Rain + Poetry = Navajo Water Songs

Dine’ poet Luci Tapahonso’s “Dust Precedes the Rain” seems appropriate for both a tip of the cyber hat to April as National Poetry Month –and to focus on the joys of water, especially rain–water that falls from the sky.

“The water from the sink is no good for making pottery.

It just ruins it,” my children’s Acoma grandmother would say.

Thereafter she sent the kids to replace the full bowls of rainwater

that had filled since it began to rain.

Her son said that when he was a child, the rain smelled

and tasted so good–he and other kids played outside,

laughing and running around–and they stopped once in a while to lick

the cool adobe walls . The sides of the smooth houses were

fragrant and nurturing. From atop the mesa at Acoma Pueblo,

it is possible to see almost seventy miles in each direction.


It is the same on the reservations surrounding Phoenix.

Long before the rains come, the gentle desert wind

carries the scent of rain, wild plants flutter anxiously,

and pets frolic, acting silly. To the west, the thunderheads

loom dark and full. Thin waves of dust precede the rain,

rolling tumbleweeds and bits of paper, and the children run and skip,

allowing the wind to push them along. They yell and laugh.

The lilting sounds ae carried eastward by the blowing slants

of rain–their laughs and shouts  caught in the leaves of sturdy trees.

They linger in the crevices of small hills and arroyos

and finally swirl into the slopes of the purple mountains nearby.


It must have been the same when the Hohokamiki lived here

where the expressway crosses over. The children played

in the dust- charged breezes, shouting and running in circles,

and when the rains began, they paused, their faces turned upward

to taste the cool clean rain.


Their quiet gratitude for brimming pots of water remains

now in the crumbling re-buried walls fo their small homes.

The still concentration with which they painted pottery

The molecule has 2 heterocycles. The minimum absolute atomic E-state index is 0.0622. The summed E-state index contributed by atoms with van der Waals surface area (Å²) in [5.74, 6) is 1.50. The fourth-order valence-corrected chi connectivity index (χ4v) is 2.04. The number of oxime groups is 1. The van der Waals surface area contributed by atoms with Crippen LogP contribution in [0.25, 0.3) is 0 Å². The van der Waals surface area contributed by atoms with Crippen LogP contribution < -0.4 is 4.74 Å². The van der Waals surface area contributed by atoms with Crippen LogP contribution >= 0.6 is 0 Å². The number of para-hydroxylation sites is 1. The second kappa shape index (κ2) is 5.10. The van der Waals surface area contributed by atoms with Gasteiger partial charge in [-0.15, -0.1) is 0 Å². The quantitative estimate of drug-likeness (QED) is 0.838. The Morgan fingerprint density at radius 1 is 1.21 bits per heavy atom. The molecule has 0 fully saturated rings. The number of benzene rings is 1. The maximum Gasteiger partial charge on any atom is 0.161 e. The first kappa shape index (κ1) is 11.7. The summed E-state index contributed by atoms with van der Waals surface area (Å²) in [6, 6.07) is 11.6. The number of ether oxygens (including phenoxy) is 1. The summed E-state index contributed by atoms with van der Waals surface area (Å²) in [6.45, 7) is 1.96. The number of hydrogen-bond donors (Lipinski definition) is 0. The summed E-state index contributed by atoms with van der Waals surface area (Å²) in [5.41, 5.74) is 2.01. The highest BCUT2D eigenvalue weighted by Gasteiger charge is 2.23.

remains in the small toys and tiny woven sandals that are unearthed:

their spirits remain in the dry grains of dirt

that were dug up by shovels, backhoes, and bulldozers.


This is evident in the persistence of the bright wild plants

that push their way out of the dry ground.

This is evident in the new growth that springs up

along the arroyos and streams following sudden rains.

This is evident in the island of peaceful silence

that the museum cradles amid the city’s frenzy.

This is evident in the restless energy of the busloads

of children who visit the old homes of the Hohokamiki today.

They recognize the old history that is theirs.

They recognize the old history that is ours.

@Luci Tapahonso, “Dust Precedes the Rain” from Blue Horses Rush In, University of Arizona Press

Link for Luci Tapahonso at University of Arizona:


Child of Water  video uploaded by outtayourbackpack, Camille Manybeads sings.



  1. staffordray said,

    April 17, 2012 at 8:22 pm

    Now that is poetry!
    We can’t bring them back, but we must learn to evaluate the existing before we replace it with the new!

    • April 19, 2012 at 8:26 pm

      Glad you appreciate Tapahonso’s word craft, stafford. So good to see you again.
      As for the ‘new’—sometimes what the ‘old’ knew is irreplaceable.

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